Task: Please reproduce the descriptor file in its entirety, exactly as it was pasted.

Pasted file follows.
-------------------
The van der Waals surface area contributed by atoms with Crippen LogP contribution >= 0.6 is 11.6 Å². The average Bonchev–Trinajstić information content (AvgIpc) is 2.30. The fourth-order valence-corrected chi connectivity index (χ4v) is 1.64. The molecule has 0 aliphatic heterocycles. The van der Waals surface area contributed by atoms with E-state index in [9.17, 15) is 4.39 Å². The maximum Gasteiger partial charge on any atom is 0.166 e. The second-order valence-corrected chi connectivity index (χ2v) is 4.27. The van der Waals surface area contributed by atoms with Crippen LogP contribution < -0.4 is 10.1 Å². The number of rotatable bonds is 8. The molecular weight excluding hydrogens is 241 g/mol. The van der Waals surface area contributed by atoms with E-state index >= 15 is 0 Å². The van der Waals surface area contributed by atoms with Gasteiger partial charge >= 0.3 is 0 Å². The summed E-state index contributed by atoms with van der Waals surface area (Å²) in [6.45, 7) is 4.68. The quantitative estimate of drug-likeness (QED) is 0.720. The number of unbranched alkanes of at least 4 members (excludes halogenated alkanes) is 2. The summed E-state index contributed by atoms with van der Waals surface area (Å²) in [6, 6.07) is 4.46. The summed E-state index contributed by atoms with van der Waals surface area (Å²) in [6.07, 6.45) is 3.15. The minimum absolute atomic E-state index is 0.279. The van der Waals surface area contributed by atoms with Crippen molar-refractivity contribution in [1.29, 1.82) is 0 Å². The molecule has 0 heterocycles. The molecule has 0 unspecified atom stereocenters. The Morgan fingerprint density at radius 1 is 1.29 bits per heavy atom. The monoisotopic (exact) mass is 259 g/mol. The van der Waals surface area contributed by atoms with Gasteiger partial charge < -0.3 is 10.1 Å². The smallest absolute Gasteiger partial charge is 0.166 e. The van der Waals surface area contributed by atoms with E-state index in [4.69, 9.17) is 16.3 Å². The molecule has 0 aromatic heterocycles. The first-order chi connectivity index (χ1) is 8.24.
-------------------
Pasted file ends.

The van der Waals surface area contributed by atoms with Crippen LogP contribution >= 0.6 is 11.6 Å². The average Bonchev–Trinajstić information content (AvgIpc) is 2.30. The fourth-order valence-corrected chi connectivity index (χ4v) is 1.64. The molecule has 0 aliphatic heterocycles. The van der Waals surface area contributed by atoms with E-state index in [9.17, 15) is 4.39 Å². The maximum Gasteiger partial charge on any atom is 0.166 e. The second-order valence-corrected chi connectivity index (χ2v) is 4.27. The van der Waals surface area contributed by atoms with Crippen LogP contribution < -0.4 is 10.1 Å². The number of rotatable bonds is 8. The molecular weight excluding hydrogens is 241 g/mol. The van der Waals surface area contributed by atoms with E-state index >= 15 is 0 Å². The van der Waals surface area contributed by atoms with Gasteiger partial charge >= 0.3 is 0 Å². The summed E-state index contributed by atoms with van der Waals surface area (Å²) in [6.45, 7) is 4.68. The quantitative estimate of drug-likeness (QED) is 0.720. The number of unbranched alkanes of at least 4 members (excludes halogenated alkanes) is 2. The summed E-state index contributed by atoms with van der Waals surface area (Å²) in [6, 6.07) is 4.46. The summed E-state index contributed by atoms with van der Waals surface area (Å²) in [6.07, 6.45) is 3.15. The minimum absolute atomic E-state index is 0.279. The van der Waals surface area contributed by atoms with Crippen molar-refractivity contribution in [1.29, 1.82) is 0 Å². The molecule has 0 heterocycles. The molecule has 0 unspecified atom stereocenters. The Morgan fingerprint density at radius 1 is 1.29 bits per heavy atom. The monoisotopic (exact) mass is 259 g/mol. The van der Waals surface area contributed by atoms with Gasteiger partial charge < -0.3 is 10.1 Å². The smallest absolute Gasteiger partial charge is 0.166 e. The van der Waals surface area contributed by atoms with E-state index in [4.69, 9.17) is 16.3 Å². The molecule has 0 aromatic heterocycles. The first-order chi connectivity index (χ1) is 8.24.